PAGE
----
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The Patient Trifecta: A Basis for a Truly Patient-Centric Health System

It's time to reconfigure our health system to address patients' desired clinical outcomes within the context of their goals, aspirations, and personal circumstances.
Published Online: Oct 23,2015
Marc Boutin, JD
PRACTICAL IMPLICATIONS
 
It is time to reconfigure our health system to address patients’ desired clinical outcomes, in the context of their goals and aspirations, and personal circumstances. The health system will become more effective and efficient only by working with patients to balance these 3 major factors and then providing a care plan that addresses them.

The Institute of Medicine (IOM) pointed out back in 2012 that engaging patients and their families in the management of their conditions leads to better outcomes and can also reduce costs. To facilitate these interactions, the IOM recommended that healthcare organizations gather and assess patients’ perspectives and then use the information to improve delivery of care.1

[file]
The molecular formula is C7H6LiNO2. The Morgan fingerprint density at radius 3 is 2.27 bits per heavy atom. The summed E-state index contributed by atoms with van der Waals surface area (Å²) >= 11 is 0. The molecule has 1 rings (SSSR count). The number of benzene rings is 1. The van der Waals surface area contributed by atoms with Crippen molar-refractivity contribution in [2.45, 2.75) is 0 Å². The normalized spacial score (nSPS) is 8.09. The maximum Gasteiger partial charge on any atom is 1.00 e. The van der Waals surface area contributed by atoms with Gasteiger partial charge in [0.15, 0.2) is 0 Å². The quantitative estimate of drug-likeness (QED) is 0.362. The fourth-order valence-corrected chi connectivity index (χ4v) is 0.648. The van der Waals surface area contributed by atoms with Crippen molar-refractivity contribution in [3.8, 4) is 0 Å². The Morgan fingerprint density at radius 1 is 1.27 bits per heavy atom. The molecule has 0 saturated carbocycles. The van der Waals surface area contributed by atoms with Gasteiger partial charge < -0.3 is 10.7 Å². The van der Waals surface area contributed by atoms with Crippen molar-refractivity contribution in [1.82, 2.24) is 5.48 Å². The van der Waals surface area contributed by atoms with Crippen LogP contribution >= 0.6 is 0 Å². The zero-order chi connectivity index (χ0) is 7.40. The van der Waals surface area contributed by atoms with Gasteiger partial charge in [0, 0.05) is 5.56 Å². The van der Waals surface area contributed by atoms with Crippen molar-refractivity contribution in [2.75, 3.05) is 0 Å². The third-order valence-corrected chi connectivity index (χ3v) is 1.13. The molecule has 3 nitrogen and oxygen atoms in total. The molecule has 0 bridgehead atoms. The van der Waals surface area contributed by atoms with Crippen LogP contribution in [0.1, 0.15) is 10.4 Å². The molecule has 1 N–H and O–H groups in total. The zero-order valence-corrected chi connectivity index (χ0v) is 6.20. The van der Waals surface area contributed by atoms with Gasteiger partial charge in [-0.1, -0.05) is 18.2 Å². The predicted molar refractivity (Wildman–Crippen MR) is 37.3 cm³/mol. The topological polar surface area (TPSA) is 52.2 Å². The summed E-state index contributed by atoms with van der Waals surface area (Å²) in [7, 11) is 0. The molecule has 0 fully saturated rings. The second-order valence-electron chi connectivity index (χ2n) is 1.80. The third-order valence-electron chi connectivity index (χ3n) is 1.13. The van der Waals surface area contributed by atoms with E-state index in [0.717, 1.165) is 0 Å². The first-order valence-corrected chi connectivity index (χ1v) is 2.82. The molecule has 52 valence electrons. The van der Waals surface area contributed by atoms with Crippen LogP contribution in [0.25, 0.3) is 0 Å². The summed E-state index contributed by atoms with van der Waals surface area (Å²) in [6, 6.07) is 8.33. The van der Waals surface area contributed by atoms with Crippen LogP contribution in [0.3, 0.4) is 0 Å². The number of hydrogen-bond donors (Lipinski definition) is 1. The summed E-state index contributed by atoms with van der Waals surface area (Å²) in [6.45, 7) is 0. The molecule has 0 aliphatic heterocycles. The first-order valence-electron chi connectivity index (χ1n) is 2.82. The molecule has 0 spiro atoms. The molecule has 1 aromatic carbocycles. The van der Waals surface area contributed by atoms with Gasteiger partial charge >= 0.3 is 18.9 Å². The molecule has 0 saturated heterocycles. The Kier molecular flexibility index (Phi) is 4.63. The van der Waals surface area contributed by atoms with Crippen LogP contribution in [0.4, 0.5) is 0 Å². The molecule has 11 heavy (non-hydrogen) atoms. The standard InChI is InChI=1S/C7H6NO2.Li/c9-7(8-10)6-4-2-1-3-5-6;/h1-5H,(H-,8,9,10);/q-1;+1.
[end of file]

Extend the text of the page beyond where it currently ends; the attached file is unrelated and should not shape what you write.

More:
Yet instead, treatment decisions are often based on clinical outcomes without factoring in the patient perspective. Too often longevity is confused with living. We need an approach to healthcare that ensures the most appropriate clinical outcomes are balanced against patients’ personal circumstances and life goals. The confluence of all 3 factors makes up what the National Health Council calls the “Patient Trifecta.”

 

All 3 of the aforementioned elements are important, though the weight ascribed to them varies by individual on a case-by-case basis—only the patient and their family caregivers know how best to align the 3. With this in mind, the health system will only become more effective and efficient by working with patients to balance these 3 major factors and then providing a care plan that helps to address them.

 

Clinical Outcomes

The first element of the trifecta is identifying the potential clinical outcome. However, it is important to recognize that for the 133 million people with chronic diseases and disabilities, the reality is that a cure is not an option; it is only how to maximize the remaining quality of life.